Using Software and Data to Change the World

I had the honor to be the opening keynoter for the first-ever Good Tech Fest, which was held in Detroit on May 22, 2018.  It was a blast to be with an entire conference full of social good software and data people from around the world.

Using Software and Data to Change the World

We are in an amazing time. Society is a buzz about new technology: artificial intelligence, machine learning, blockchain, autonomous cars, the surveillance state, and more.

And then we take a time machine and journey into the past – no wait! It’s just the present day social good sector. It just seems like Y2K!

 Probably like many of you, I feel like a time traveler when I’m asked constantly about what machine learning and blockchain can do for the communities we want to help, and the social enterprises that serve them. Of course we know that the questioner has no data to speak of and today’s answer is probably “nothing.” With a pronounced shrug.

But wait, there’s a silver lining here. We have to realize that our questioner is asking us a question they don’t realize they are asking; they are asking how a database can help their community! A database! That’s a breakthrough of epic proportions. We have to use this opening to help advance our goal; using software and data to change the world for the better!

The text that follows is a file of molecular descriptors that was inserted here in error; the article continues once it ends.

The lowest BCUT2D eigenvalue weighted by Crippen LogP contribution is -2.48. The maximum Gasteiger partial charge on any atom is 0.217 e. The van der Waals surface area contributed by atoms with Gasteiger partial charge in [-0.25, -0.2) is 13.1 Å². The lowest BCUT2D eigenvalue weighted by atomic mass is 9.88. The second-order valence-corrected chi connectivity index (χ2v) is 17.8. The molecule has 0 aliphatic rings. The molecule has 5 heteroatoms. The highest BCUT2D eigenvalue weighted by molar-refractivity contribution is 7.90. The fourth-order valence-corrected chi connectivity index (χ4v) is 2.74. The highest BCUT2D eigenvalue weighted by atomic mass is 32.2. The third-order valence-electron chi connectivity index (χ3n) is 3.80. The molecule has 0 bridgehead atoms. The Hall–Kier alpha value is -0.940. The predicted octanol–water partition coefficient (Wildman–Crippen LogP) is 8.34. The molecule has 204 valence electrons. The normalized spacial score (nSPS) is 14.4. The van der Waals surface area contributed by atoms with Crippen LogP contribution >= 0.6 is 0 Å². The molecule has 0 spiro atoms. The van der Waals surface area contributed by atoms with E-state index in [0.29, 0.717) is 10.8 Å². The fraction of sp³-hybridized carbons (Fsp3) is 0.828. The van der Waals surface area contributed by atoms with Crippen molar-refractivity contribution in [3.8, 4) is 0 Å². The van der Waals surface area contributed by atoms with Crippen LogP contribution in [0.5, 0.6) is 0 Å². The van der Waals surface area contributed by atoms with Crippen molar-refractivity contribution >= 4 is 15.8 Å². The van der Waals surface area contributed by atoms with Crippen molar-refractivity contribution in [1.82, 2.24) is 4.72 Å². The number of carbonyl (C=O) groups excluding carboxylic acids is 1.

Collectively, we are getting ambitious about social change. Donors and communities are announcing big hairy audacious goals – end modern slavery, get to zero chronic and veteran homelessness, increase job opportunities for certain communities by a factor of two – or ten! The common thread of all of these big hairy audacious goals is that they are measurable – and they involve ecosystems of dozens, hundreds, or thousands of organizations businesses and government agencies. Complicated – but it’s good news for us geeks. Can you imagine getting any of these goals without better software and data? No way! In this day and age, it’s inconceivable to reach these social goals without data.

 Tech alone will not be enough.
Adding tech to a broken human system gets you to broken faster and cheaper. 
But tech supporting a reform movement – that’s the ticket, our new motto should be:
Behind every positive social revolution, there be geeks! 
Are you with me?!!

Now this vision is not just about more data. This is data in service to communities. And data is voice.

Social change is not done to communities – it’s a partnership. We need to see data as an expression of the voices. And will of these communities. If we truly care, we need to listen to these voices. It’s the best path to lasting change.